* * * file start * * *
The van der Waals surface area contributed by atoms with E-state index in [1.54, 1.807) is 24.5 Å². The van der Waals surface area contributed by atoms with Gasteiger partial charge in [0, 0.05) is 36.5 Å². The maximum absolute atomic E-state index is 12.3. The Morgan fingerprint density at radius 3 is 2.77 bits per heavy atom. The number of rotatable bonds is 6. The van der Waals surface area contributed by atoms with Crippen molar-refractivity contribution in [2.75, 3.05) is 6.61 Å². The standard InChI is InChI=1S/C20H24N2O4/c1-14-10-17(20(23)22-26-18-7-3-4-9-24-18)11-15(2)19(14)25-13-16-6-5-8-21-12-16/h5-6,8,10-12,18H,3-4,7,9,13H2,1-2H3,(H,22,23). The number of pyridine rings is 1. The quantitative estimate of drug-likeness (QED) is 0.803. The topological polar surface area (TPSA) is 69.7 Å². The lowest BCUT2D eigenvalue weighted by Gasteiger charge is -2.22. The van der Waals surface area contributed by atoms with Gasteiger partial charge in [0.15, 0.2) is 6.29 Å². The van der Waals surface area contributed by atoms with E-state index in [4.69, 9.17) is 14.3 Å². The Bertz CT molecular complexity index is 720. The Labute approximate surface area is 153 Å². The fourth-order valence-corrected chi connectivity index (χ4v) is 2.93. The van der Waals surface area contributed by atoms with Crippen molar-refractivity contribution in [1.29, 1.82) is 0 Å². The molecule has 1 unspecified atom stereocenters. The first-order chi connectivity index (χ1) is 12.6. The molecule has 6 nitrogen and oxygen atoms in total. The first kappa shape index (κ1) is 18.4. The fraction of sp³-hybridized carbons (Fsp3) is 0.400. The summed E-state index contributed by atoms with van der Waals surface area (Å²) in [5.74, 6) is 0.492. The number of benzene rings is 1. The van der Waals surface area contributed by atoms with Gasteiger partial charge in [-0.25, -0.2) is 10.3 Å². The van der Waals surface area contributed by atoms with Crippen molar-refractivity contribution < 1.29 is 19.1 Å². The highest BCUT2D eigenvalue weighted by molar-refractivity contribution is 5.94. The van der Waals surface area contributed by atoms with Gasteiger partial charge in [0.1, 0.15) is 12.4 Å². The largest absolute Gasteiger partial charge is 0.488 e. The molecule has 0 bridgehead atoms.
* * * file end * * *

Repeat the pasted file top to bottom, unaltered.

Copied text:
The van der Waals surface area contributed by atoms with E-state index in [1.54, 1.807) is 24.5 Å². The van der Waals surface area contributed by atoms with Gasteiger partial charge in [0, 0.05) is 36.5 Å². The maximum absolute atomic E-state index is 12.3. The Morgan fingerprint density at radius 3 is 2.77 bits per heavy atom. The number of rotatable bonds is 6. The van der Waals surface area contributed by atoms with Crippen molar-refractivity contribution in [2.75, 3.05) is 6.61 Å². The standard InChI is InChI=1S/C20H24N2O4/c1-14-10-17(20(23)22-26-18-7-3-4-9-24-18)11-15(2)19(14)25-13-16-6-5-8-21-12-16/h5-6,8,10-12,18H,3-4,7,9,13H2,1-2H3,(H,22,23). The number of pyridine rings is 1. The quantitative estimate of drug-likeness (QED) is 0.803. The topological polar surface area (TPSA) is 69.7 Å². The lowest BCUT2D eigenvalue weighted by Gasteiger charge is -2.22. The van der Waals surface area contributed by atoms with Gasteiger partial charge in [0.15, 0.2) is 6.29 Å². The van der Waals surface area contributed by atoms with E-state index in [4.69, 9.17) is 14.3 Å². The Bertz CT molecular complexity index is 720. The Labute approximate surface area is 153 Å². The fourth-order valence-corrected chi connectivity index (χ4v) is 2.93. The van der Waals surface area contributed by atoms with Crippen molar-refractivity contribution in [1.29, 1.82) is 0 Å². The molecule has 1 unspecified atom stereocenters. The first-order chi connectivity index (χ1) is 12.6. The molecule has 6 nitrogen and oxygen atoms in total. The first kappa shape index (κ1) is 18.4. The fraction of sp³-hybridized carbons (Fsp3) is 0.400. The summed E-state index contributed by atoms with van der Waals surface area (Å²) in [5.74, 6) is 0.492. The number of benzene rings is 1. The van der Waals surface area contributed by atoms with Gasteiger partial charge in [-0.25, -0.2) is 10.3 Å². The van der Waals surface area contributed by atoms with Crippen molar-refractivity contribution < 1.29 is 19.1 Å². The highest BCUT2D eigenvalue weighted by molar-refractivity contribution is 5.94. The van der Waals surface area contributed by atoms with Gasteiger partial charge in [0.1, 0.15) is 12.4 Å². The largest absolute Gasteiger partial charge is 0.488 e. The molecule has 0 bridgehead atoms.